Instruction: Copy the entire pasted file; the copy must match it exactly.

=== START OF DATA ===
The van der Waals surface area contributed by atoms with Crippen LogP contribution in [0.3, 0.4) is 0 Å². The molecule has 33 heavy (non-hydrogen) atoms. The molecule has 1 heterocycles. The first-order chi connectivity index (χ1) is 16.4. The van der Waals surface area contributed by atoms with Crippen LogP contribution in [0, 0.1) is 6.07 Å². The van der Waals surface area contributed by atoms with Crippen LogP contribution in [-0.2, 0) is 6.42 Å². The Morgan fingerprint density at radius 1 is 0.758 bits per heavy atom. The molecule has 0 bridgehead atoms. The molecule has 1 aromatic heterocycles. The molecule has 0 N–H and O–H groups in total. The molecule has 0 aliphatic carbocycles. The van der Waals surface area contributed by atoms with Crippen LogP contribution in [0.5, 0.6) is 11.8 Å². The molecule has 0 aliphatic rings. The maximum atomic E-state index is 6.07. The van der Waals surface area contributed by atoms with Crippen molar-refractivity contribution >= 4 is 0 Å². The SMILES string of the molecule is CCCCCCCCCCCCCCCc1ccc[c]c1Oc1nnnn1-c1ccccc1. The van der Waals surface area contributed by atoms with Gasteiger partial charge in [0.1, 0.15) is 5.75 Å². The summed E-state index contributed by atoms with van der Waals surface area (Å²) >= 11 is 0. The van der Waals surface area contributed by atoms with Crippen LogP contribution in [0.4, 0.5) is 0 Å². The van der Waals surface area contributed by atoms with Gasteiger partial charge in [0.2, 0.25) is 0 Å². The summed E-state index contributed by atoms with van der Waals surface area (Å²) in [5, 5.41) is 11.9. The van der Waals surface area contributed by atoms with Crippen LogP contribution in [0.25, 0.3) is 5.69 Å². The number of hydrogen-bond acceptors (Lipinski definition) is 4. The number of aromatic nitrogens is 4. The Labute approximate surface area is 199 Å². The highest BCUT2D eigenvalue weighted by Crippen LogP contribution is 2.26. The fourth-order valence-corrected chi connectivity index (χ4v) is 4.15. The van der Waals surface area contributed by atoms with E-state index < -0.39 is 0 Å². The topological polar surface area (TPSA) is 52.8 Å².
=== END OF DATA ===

The van der Waals surface area contributed by atoms with Crippen LogP contribution in [0.3, 0.4) is 0 Å². The molecule has 33 heavy (non-hydrogen) atoms. The molecule has 1 heterocycles. The first-order chi connectivity index (χ1) is 16.4. The van der Waals surface area contributed by atoms with Crippen LogP contribution in [0, 0.1) is 6.07 Å². The van der Waals surface area contributed by atoms with Crippen LogP contribution in [-0.2, 0) is 6.42 Å². The Morgan fingerprint density at radius 1 is 0.758 bits per heavy atom. The molecule has 0 bridgehead atoms. The molecule has 1 aromatic heterocycles. The molecule has 0 N–H and O–H groups in total. The molecule has 0 aliphatic carbocycles. The van der Waals surface area contributed by atoms with Crippen LogP contribution in [0.5, 0.6) is 11.8 Å². The molecule has 0 aliphatic rings. The maximum atomic E-state index is 6.07. The van der Waals surface area contributed by atoms with Crippen molar-refractivity contribution >= 4 is 0 Å². The SMILES string of the molecule is CCCCCCCCCCCCCCCc1ccc[c]c1Oc1nnnn1-c1ccccc1. The van der Waals surface area contributed by atoms with Gasteiger partial charge in [0.1, 0.15) is 5.75 Å². The summed E-state index contributed by atoms with van der Waals surface area (Å²) >= 11 is 0. The van der Waals surface area contributed by atoms with Crippen LogP contribution in [0.4, 0.5) is 0 Å². The van der Waals surface area contributed by atoms with Gasteiger partial charge in [0.2, 0.25) is 0 Å². The summed E-state index contributed by atoms with van der Waals surface area (Å²) in [5, 5.41) is 11.9. The van der Waals surface area contributed by atoms with Crippen LogP contribution in [0.25, 0.3) is 5.69 Å². The number of hydrogen-bond acceptors (Lipinski definition) is 4. The number of aromatic nitrogens is 4. The Labute approximate surface area is 199 Å². The highest BCUT2D eigenvalue weighted by Crippen LogP contribution is 2.26. The fourth-order valence-corrected chi connectivity index (χ4v) is 4.15. The van der Waals surface area contributed by atoms with E-state index < -0.39 is 0 Å². The topological polar surface area (TPSA) is 52.8 Å².